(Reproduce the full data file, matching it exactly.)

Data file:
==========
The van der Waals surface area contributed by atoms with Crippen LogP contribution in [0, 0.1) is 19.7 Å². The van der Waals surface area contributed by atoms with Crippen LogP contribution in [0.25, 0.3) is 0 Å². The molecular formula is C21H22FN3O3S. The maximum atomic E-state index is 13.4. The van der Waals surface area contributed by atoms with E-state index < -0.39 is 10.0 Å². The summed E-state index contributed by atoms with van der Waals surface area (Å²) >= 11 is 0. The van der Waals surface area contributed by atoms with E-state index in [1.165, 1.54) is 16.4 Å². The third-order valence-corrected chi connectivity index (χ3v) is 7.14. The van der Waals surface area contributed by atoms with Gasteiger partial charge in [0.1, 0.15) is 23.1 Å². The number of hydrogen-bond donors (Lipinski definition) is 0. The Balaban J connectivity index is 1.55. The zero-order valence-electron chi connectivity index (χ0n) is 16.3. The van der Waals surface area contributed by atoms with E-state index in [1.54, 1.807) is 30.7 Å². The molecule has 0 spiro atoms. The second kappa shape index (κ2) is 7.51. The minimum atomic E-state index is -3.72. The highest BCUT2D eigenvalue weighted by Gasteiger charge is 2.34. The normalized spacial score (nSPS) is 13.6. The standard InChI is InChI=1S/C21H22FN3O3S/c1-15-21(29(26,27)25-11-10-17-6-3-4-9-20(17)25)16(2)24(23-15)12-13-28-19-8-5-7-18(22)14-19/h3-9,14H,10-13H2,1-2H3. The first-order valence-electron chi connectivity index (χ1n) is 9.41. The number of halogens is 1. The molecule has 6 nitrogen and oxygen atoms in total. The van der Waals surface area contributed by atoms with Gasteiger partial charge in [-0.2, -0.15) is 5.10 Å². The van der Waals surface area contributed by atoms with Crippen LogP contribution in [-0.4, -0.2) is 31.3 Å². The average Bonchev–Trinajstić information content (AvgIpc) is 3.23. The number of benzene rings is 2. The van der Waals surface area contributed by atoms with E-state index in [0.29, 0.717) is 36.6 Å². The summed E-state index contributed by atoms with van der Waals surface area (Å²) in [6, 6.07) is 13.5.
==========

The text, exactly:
The van der Waals surface area contributed by atoms with Crippen LogP contribution in [0, 0.1) is 19.7 Å². The van der Waals surface area contributed by atoms with Crippen LogP contribution in [0.25, 0.3) is 0 Å². The molecular formula is C21H22FN3O3S. The maximum atomic E-state index is 13.4. The van der Waals surface area contributed by atoms with E-state index < -0.39 is 10.0 Å². The summed E-state index contributed by atoms with van der Waals surface area (Å²) >= 11 is 0. The van der Waals surface area contributed by atoms with E-state index in [1.165, 1.54) is 16.4 Å². The third-order valence-corrected chi connectivity index (χ3v) is 7.14. The van der Waals surface area contributed by atoms with Gasteiger partial charge in [0.1, 0.15) is 23.1 Å². The number of hydrogen-bond donors (Lipinski definition) is 0. The Balaban J connectivity index is 1.55. The zero-order valence-electron chi connectivity index (χ0n) is 16.3. The van der Waals surface area contributed by atoms with E-state index in [1.54, 1.807) is 30.7 Å². The molecule has 0 spiro atoms. The second kappa shape index (κ2) is 7.51. The minimum atomic E-state index is -3.72. The highest BCUT2D eigenvalue weighted by Gasteiger charge is 2.34. The normalized spacial score (nSPS) is 13.6. The standard InChI is InChI=1S/C21H22FN3O3S/c1-15-21(29(26,27)25-11-10-17-6-3-4-9-20(17)25)16(2)24(23-15)12-13-28-19-8-5-7-18(22)14-19/h3-9,14H,10-13H2,1-2H3. The first-order valence-electron chi connectivity index (χ1n) is 9.41. The number of halogens is 1. The molecule has 6 nitrogen and oxygen atoms in total. The van der Waals surface area contributed by atoms with Gasteiger partial charge in [-0.2, -0.15) is 5.10 Å². The van der Waals surface area contributed by atoms with Crippen LogP contribution in [-0.4, -0.2) is 31.3 Å². The average Bonchev–Trinajstić information content (AvgIpc) is 3.23. The number of benzene rings is 2. The van der Waals surface area contributed by atoms with E-state index in [0.29, 0.717) is 36.6 Å². The summed E-state index contributed by atoms with van der Waals surface area (Å²) in [6, 6.07) is 13.5.